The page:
9. Keep going and celebrate the progress you are making.

Lifelong learning and continual growth are so important to me. When I think about optimal living, those things are definitely part of the equation. In order to capitalize on my insights (which I believe are gifts!), this basic action strategy allows me to make consistent progress and keep growing.

How do you operationalize the insights you receive through introspection and deep self-questioning? Tell us in the comments.

Let’s keep the conversation going. Sign up to stay connected.

Processing…
Success! You're on the list.

No Regrets

What does it mean to live with no regrets? How would committing to doing so change my decisions daily and over the long term?

As I have reviewed 2018 and thought ahead to 2019 over the past several weeks, I have decided that my theme for 2019 is “No regrets.”

I will turn 50 in June 2019. That number seems both impossible and momentous. It feels like it is time to get serious about the things that truly matter to me—to be clear on what those are and to take concrete steps toward achieving them, with tangible results. So, I will start 2019 thinking about where I want to be when I turn 50 and then use that base as a springboard to keep moving in the direction of no regrets.

“Twenty years from now you will be more disappointed by the things you didn’t do than by the ones you did do.”

(often attributed to Mark Twain, but not verified)

My recent review of 2018 revealed too many disappointments—mostly in myself over decisions I have made, inaction, stalled progress or indecision. I want to reach the end of 2019 and look back with satisfaction and a sense of accomplishment and hope for the future.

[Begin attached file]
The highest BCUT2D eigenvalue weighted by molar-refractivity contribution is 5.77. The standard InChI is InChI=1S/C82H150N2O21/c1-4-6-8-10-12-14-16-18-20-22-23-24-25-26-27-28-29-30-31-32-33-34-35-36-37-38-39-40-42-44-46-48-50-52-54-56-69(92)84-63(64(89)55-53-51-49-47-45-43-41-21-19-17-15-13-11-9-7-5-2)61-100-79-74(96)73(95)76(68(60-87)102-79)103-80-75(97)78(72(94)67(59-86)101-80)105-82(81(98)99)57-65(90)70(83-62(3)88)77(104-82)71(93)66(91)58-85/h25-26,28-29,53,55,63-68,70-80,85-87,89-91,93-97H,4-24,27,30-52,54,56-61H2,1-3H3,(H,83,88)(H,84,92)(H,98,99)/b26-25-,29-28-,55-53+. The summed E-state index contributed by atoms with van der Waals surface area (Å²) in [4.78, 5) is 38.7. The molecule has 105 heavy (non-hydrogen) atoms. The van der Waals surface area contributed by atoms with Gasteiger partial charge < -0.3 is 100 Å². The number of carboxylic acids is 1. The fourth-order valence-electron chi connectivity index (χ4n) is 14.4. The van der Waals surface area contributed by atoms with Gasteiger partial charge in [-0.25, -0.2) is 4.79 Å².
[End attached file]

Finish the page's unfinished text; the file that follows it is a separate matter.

Toward this end, I have written a “No Regrets Manifesto,” detailing the actions I will take to make 2019 a year of no regrets and one that propels me forward in a life of no regrets.

I have already started asking myself two questions in my journal each night:

  • Do I have any regrets about my choices today?
  • How will I live with no regrets tomorrow?

I will also review my manifesto at least monthly to make sure I am on still on the right track, and I will be willing to adjust if I am not.

My manifesto articulates what living with no regrets will look like this time next year, identifying three priorities. In my daily mindfulness practice, I will hold in my mind and heart the vision of a life of no regrets, with these priorities in the forefront. As I am faced with decisions, big and small, throughout the year, I will ask myself, “Does this serve my three most important priorities? Will it help me to live with no regrets?”

“Things that matter most must never be at the mercy of things that matter least.”

–Johann Wolfgang von Goethe

Truly committing to living with no regrets is scary, as important pledges probably should be. For me, it means little room for error. Others may be more forgiving in a plan to live with no regrets (and it might be healthier to be), but I know myself, and I have low tolerance for my own missteps. Of course, that can be counterproductive because it may also cause me to avoid risks that could help me live with no regrets, so it will be a constant effort to make sure I am really choosing the best path. Truly committing to no regrets also means committing to live boldly. It is a fine line between living boldly and minimizing error. I think my biggest errors are likely to be choosing not to take a risk in situations where doing so could help me live with no regrets.

An important factor in living with no regrets is to start living NOW as though I already own those behaviors, characteristics and lifestyles I want to achieve. By living as though I already do those things and live that way, they feel more real, more attainable and less frightening.

“A goal is a place to come from, not a place to get to.”

–Rich Litvin

As I mentioned in my last post, The Comfort Conundrum, when I apply Cantril’s ladder exercise to certain aspects of my life, it is clear that I will have regret if I don’t take action to make changes. Life is short and uncertain, so my approaching 50th birthday shines as a clear indicator that the time is now to steer my life in the direction that leads to a sense of accomplishment and satisfaction.

On the cusp of 2019, I am ready to jump into the new year with power and purpose, as I work with coaching clients to do. It will take daily reflection to stay on the path of no regrets, but I am excited and hopeful and wish those feelings for you.

What will you choose as your theme for 2019? How could committing to living with no regrets make a difference for you?